When Willa Cather arrived in Nebraska from Virginia in 1886, settlement of the Great Plains was in its heyday. Prairie schooners had given way to the railroads, and, encouraged by the Homestead Acts, immigrants created cosmopolitan farming communities that would inspire Cather and other great authors like O. E. Rölvaag, Oscar Micheaux, and Laura Ingalls Wilder to exalt the allure and the peril of the prairie. Cather referred to it as “that shaggy grass country” which “gripped me with a passion I have never been able to shake.”
Cather lived in the town of Red Cloud where today the Willa Cather Foundation maintains her childhood home and six other historic buildings, as well as the Willa Cather Memorial Praire, a 612-acre tract of vast, unbroken grassland. Trails wind through a beautiful mix of native grasses, wildflowers, and birds of all kinds. The foundation acquired the land, which was overgrazed and overrun with invasive species, and restored it to the natural landscape that so inspired Cather in the 19th century.
A walking tour of the town reveals much about the details of her prairie novels (O Pioneers!, The Song of the Lark, My Antonia) including some of the lingering resentments of a few residents whose relatives served as models for Cather’s characters. Apparently, her wry portrayals of the agricultural community hit a little too close to home.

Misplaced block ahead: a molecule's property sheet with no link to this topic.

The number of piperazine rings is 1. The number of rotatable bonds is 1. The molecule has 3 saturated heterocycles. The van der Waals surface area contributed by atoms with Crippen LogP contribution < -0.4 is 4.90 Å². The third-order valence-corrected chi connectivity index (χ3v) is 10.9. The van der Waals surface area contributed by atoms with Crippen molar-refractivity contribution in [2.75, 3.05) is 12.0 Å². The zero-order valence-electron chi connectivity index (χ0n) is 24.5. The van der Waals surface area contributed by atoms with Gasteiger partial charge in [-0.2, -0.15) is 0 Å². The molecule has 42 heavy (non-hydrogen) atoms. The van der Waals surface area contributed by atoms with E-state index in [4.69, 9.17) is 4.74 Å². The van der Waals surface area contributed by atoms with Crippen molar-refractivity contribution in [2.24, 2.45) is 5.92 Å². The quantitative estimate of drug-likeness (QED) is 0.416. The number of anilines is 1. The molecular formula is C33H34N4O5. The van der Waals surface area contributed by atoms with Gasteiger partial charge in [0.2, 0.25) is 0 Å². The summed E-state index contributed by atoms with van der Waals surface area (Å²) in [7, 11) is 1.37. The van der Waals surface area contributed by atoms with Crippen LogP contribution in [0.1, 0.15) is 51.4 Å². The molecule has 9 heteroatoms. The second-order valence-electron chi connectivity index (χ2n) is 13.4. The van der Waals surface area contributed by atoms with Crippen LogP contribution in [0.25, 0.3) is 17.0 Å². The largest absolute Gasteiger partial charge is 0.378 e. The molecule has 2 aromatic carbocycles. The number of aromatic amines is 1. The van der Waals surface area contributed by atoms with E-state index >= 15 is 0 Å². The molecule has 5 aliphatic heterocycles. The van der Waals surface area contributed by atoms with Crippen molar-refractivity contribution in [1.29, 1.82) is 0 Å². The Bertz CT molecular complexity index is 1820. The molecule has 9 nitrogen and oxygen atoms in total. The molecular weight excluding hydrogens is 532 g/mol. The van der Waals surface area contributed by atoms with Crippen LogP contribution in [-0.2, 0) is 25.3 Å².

The collections of the foundation are extensive, providing prairie researchers with plenty of fodder. Along with Cather’s personal papers and effects is an engaging art collection. It includes the painting “Peter and Pavel,” which likely inspired the famous story in My Antonia of two Russian groomsmen who saved themselves from a pack of wolves by throwing the bridal party off their sleds. Like many characters in Cather’s novels, they attempt to start life anew on the fruited plains, but the past finds them even in the vastness of the prairie.
In 2017, the foundation completed the new National Willa Cather Center with the help from campaign chairman Ken Burns, the renowned documentarian. The new center, housed in the historic “Moon Block” building, includes a museum, archives, art gallery, and performing art center. Former First Lady Laura Bush helped dedicate the center, after which she took a stroll through Cather’s iconic prairie.
Cather only lived in Red Cloud for 13 years and spent most of her life in Manhattan, where she died in 1947. Her spirit, however, is forever fused with the Nebraska landscape. As she said in My Antonia, “that is happiness; to be dissolved into something complete and great,” which is plainly magnificent.
Know Before You Go
The memorial prairie is open 24/7, located off Route 281 (Willa Cather Roadway). The land includes 2 miles of walking and hiking trails that are open to the public. The National Willa Cather Center can be visited nearby, at 425 N Webster St #2466.